In the early days of his presidency, Bill Clinton suggested the military should re-examine its policy of dishonorably discharging gay men and lesbian women.
There were those who argued, and continued to believe, that his "mistake" was a key element in the loss of moderate support, which, in turn, resulted in the loss of control of the House of Representatives two years later.
Ultimately, "don't ask, don't tell" became the policy of the military, a policy that left men and women who were risking their lives to defend this country vulnerable to discharge if they failed to successfully hide a key part of their identity.
It was wrong. But for almost two decades, it was also political dynamite: too hot to touch.
The assumption was that integrating gay men and lesbian women openly into the military would somehow diminish its effectiveness and destroy morale. The assumption was that anyone who got near the issue would pay for it, unless they came from a super-safe liberal district.
The assumption was wrong.
Give credit to the military leaders who, in the past year, studied the issue and concluded that forcing people into the closet did not make the military more effective, and that allowing them to be open about their sexual orientation would not destroy morale.
No one — gay or straight — is allowed to sexually abuse others. But there has never been even a shred of evidence that abuse is more common among homosexuals than heterosexuals.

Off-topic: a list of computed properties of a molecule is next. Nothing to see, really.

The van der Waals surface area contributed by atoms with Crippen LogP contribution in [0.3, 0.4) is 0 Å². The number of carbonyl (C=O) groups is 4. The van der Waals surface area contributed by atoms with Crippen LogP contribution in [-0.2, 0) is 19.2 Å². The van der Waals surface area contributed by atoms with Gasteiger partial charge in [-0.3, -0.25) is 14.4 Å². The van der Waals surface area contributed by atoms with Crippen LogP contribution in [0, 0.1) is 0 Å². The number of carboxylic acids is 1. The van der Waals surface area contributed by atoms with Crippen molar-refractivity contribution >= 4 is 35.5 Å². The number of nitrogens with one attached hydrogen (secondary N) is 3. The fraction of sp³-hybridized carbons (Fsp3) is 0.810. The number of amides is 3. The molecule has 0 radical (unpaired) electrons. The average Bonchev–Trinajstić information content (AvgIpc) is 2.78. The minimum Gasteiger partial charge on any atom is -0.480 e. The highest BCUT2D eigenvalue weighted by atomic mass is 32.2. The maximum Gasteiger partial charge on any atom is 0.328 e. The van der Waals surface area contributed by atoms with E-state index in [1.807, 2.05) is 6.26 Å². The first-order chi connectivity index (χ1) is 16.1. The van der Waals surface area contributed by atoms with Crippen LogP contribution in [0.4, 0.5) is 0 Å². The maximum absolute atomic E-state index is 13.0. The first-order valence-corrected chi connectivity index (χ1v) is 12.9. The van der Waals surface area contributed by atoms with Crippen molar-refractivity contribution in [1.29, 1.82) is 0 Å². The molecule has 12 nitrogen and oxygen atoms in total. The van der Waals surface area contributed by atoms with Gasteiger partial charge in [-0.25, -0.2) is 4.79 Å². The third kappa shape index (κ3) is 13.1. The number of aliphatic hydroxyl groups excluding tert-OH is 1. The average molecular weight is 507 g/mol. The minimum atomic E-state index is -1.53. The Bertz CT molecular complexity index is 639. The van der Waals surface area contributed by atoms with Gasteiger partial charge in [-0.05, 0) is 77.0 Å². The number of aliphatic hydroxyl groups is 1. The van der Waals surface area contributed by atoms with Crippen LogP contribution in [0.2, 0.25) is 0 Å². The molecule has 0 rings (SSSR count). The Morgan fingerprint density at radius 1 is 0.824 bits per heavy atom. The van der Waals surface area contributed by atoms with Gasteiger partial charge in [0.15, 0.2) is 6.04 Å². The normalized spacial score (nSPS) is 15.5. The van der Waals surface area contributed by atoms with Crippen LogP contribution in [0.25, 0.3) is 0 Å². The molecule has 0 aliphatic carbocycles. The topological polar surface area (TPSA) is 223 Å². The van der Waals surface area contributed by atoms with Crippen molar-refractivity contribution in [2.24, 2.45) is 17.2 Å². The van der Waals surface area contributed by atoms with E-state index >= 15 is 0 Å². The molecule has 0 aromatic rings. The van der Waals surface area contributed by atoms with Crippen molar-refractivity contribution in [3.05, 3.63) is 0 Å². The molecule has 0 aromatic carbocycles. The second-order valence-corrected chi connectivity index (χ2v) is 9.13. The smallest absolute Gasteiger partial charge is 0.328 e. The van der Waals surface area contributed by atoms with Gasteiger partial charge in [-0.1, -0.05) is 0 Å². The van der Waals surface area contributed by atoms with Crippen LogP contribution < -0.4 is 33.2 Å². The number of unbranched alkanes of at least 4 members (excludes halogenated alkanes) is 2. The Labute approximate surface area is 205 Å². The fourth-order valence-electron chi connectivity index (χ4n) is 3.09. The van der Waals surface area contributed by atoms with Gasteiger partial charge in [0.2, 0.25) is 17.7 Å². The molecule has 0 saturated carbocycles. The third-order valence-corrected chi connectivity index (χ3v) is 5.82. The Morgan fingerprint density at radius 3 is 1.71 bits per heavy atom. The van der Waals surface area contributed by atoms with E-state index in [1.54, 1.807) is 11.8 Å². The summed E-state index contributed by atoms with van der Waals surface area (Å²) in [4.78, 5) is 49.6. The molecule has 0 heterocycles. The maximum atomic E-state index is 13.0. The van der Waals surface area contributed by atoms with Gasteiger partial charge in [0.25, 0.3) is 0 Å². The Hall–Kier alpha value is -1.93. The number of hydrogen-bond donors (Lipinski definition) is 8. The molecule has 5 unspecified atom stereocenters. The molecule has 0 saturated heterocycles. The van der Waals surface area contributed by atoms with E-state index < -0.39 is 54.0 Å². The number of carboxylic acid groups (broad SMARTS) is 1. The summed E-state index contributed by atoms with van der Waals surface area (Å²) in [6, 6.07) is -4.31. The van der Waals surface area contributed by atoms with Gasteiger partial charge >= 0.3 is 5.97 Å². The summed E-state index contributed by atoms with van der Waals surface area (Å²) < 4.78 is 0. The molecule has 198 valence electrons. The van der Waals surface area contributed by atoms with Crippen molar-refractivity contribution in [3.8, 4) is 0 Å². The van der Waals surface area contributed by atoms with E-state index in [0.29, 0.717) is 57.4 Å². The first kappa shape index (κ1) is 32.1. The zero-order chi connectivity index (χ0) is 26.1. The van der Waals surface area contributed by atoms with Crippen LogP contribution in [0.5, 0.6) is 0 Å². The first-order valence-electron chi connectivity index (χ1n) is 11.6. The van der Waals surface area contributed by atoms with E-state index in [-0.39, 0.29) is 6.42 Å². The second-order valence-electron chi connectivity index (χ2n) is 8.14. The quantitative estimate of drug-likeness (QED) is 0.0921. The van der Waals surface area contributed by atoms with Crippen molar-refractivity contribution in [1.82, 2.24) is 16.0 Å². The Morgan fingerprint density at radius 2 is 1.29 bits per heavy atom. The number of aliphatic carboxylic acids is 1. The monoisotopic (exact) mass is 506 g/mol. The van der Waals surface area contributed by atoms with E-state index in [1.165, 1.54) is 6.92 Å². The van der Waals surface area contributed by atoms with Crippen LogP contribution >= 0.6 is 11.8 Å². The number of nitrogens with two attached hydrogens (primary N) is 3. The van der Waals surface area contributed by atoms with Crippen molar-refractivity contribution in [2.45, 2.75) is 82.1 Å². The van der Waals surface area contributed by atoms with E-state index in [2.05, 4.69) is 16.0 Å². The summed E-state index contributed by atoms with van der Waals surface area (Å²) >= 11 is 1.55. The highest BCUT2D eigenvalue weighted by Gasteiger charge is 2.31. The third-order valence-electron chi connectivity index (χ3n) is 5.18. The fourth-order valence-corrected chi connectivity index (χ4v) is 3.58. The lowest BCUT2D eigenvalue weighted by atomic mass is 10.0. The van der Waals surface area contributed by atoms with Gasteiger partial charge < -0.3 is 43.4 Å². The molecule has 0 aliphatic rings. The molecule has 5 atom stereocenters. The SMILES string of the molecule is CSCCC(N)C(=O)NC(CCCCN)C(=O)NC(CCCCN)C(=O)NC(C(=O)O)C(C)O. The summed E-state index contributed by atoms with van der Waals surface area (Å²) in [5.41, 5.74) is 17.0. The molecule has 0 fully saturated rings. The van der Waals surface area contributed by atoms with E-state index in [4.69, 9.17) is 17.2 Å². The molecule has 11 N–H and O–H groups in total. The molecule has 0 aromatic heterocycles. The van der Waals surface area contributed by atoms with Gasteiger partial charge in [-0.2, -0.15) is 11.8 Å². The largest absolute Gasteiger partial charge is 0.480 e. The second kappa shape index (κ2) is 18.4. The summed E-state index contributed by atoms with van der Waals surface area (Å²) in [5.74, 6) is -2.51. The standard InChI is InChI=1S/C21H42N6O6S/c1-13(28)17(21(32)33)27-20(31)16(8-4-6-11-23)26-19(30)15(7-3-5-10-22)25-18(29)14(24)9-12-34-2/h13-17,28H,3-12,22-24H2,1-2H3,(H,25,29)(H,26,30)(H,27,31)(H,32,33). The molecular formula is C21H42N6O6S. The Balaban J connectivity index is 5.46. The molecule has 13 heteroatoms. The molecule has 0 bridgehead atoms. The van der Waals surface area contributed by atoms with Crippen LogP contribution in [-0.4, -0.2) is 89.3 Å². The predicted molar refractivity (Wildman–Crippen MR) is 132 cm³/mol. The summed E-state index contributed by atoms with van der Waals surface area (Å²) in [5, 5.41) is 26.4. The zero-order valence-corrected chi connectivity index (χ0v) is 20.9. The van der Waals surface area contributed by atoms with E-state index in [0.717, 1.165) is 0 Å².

Give credit to the courageous men and women who served this country bravely even as second-class citizens, and who then had the courage to "come out" publicly and serve as shining examples of what was wrong with the policy.
Give credit to Leon Panetta, the new Secretary of Defense, who on Friday announced that gay men and lesbian women would, henceforth, not have to live in fear that their sexual orientation would be revealed even if they didn't tell.
And give credit to President Barack Obama, who was not afraid to play with what some believed was still dynamite.
I remember, three decades ago, when the gay men who were working with me on the Democratic platform were "afraid" that a convention floor fight about whether our antidiscrimination policy should be amended to include the phrase "sexual orientation" would do them more harm than good.
Those men are now dead, lost to AIDS, but their determination, and their understanding that change takes time as well as courage, provided the foundation for where we are today.
No American, gay or straight, black or brown, male or female, should ever be denied the privilege to serve our country because of who they are. I am grateful to every one of them; grateful that they are willing to put their lives on the line; proud of their patriotism and their courage.
Thanks to their courage, thanks to the honesty of military leaders, thanks to the wisdom of Secretary Panetta and the determination of President Obama, gays and lesbians will be able to serve proudly and openly in the military.
Sixty days after Panetta's order, "don't ask, don't tell" will join the policies discriminating against African-Americans and the rules unduly limiting the careers of servicewomen as a discredited chapter of our history.
There are many things wrong with Washington today. There are many issues on which politics triumphs over principle. For many years, this was one of those issues.
Obama ran on a platform of hope and change. In this, he delivered on that promise.
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